Scuch grew up in Park Slope, Brooklyn, and Rosedale, Queens. He boxed, played football and set some kind of a record for the shot put in high school. In his 20’s, he got a job as a truck driver and became friendly with some union guys, who were considered mobbed-up and dangerous. Scuch said he did some “extra activity” as a legman and was being groomed to be a “made” man, when he was the manager of the Stony Inn disco on the Jersey Shore. But then one day three guys walked in, and there was a fight. Scuch threw one of the guys down a flight of stairs, nearly killing him, and got seven years for it. Now he lives with his parents in Rosedale.
Charlie the Hat had a good story about Scuch, age 21. “Some cops came in a bar and they’re drinking and they start a fight,” he said. “When they found out they couldn’t beat him, they shot him.” Scuch leaned down to show an old bullet scar on his shoulder.
“I felt like I was on fire,” he said. “Then I went down and I grabbed the guy, and I broke his back. I just picked him, threw him up in the air, bent him right over my leg, and then threw him into the jukebox. I flipped out after that happened.”
A teenage boy who recognized Scuch from Family Values , a documentary about the mob and the movies, came over and asked him for an autograph.
Charlie the Hat told a shooting story of his own. When he was done, Scuch began singing: “‘Everybody lovvvvves somebody sometime!’ That’s Dean Martin. Let’s blow this joint and go to the piano bar! We’re gonna stop at the Baby Grand, this is where all the wise guys go. Maybe you’ll meet a couple wise guys.”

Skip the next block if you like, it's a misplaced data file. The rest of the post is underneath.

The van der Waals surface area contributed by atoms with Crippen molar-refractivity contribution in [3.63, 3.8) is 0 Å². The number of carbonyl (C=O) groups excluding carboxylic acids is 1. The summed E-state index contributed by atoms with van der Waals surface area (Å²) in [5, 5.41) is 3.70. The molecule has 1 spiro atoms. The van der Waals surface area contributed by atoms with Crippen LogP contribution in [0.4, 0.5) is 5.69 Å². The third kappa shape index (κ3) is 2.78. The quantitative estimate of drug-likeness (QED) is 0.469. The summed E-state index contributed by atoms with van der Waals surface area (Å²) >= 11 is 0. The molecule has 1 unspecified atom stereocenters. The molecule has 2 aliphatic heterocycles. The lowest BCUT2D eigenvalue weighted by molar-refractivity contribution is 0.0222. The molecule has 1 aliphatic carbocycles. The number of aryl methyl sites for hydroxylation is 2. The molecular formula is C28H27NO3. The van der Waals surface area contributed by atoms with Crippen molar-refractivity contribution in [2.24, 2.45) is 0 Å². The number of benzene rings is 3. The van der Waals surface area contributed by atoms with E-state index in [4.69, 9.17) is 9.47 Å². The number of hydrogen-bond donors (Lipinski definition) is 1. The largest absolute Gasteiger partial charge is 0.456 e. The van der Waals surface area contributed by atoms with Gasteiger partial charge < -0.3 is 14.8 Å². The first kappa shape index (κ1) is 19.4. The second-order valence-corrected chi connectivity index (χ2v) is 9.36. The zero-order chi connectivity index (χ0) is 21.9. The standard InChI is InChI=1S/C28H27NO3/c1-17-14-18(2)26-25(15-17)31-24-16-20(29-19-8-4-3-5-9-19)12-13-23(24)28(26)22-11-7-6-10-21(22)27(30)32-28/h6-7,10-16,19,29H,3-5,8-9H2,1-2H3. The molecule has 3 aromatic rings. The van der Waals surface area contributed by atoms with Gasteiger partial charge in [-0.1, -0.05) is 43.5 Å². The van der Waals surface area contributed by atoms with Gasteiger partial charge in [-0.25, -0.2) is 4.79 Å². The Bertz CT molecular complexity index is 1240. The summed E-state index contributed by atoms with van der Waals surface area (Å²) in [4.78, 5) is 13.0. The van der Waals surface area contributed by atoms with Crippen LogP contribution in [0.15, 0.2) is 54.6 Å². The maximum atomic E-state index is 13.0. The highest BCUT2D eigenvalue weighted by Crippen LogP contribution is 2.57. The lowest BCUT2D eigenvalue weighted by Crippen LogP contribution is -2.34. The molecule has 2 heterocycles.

Outside, Scuch got into a big white Cadillac, with a convertible top and Rolls-Royce front grille. Charlie the Hat went over to his Cadillac and discovered that he’d locked his keys in the trunk.
“Only Charlie could do this,” Scuch said.
Charlie the Hat called his wife on a cell phone. Twenty minutes passed while they waited in Scuch’s car. No wife. No keys. The air-conditioning was set at 60 degrees. Outside it was dead quiet.
“It’s a nice night for a murder, huh?” Charlie said, partly kidding. “What do you think? You could tiptoe.”
Finally, Charlie the Hat’s wife dropped off the keys, and the two men headed for the piano bar in their Cadillacs.
On the way to the bar, Scuch talked about his hair. “I will never leave my house with a hair out of place. I put a little bit of grease, a little bit of hairspray, and the rest is all me. What a head of hair, huh? Believe me, in my house, I got mirrors in every room. Every single room. And I will not leave the house if there’s a hair out of place.”
We pulled up to the back entrance of the Baby Grand piano bar and martini lounge.
“This is the hideaway,” Scuch said, lowering his voice. “A lot of the boys here don’t want to be seen. You know, a lot of mob guys.”
Inside, it was dark. There were maybe a dozen people at the bar. A piano player was singing “Kansas City.”
“This is where we hold court,” Scuch said. “We eat at La Parma III’s and we hold court at the Baby Grand. I got my own back room and my name back there. They even named a drink after me: ‘the Scuch.'”
“We got a few familiar faces in the house tonight,” the piano player said. “You may have seen him on the HBO show, The Sopranos . But we’ve got Charlie the Hat and Mike Scuch over here.” Everyone in the bar gave it up for them.
After beers and smokes, Charlie the Hat went home to sleep. It was almost 11 p.m. and Scuch was ready to head into Manhattan.
He drove 55 and turned up the oldies on WCBS 101 FM. At one point, he took his hands off the wheel and did the Jackie Gleason “hucklebuck” dance.
As we crossed the Williamsburg Bridge, I asked him if he was better at playing a funny guy or a scary guy.
“Well, it’s a good question because my agent sees me as a funny, scary guy,” he said. “The guy who’ll suck your lungs out, without a question asked. Ba-da-bing-ba-da-boom. It’s all over. Now that’s a scary guy.” The Cadillac rolled down Delancey Street. “Let me put it this way. If the movie business doesn’t work out, I always got something to fall back on. I got my mask and gun at home.”
– George Gurley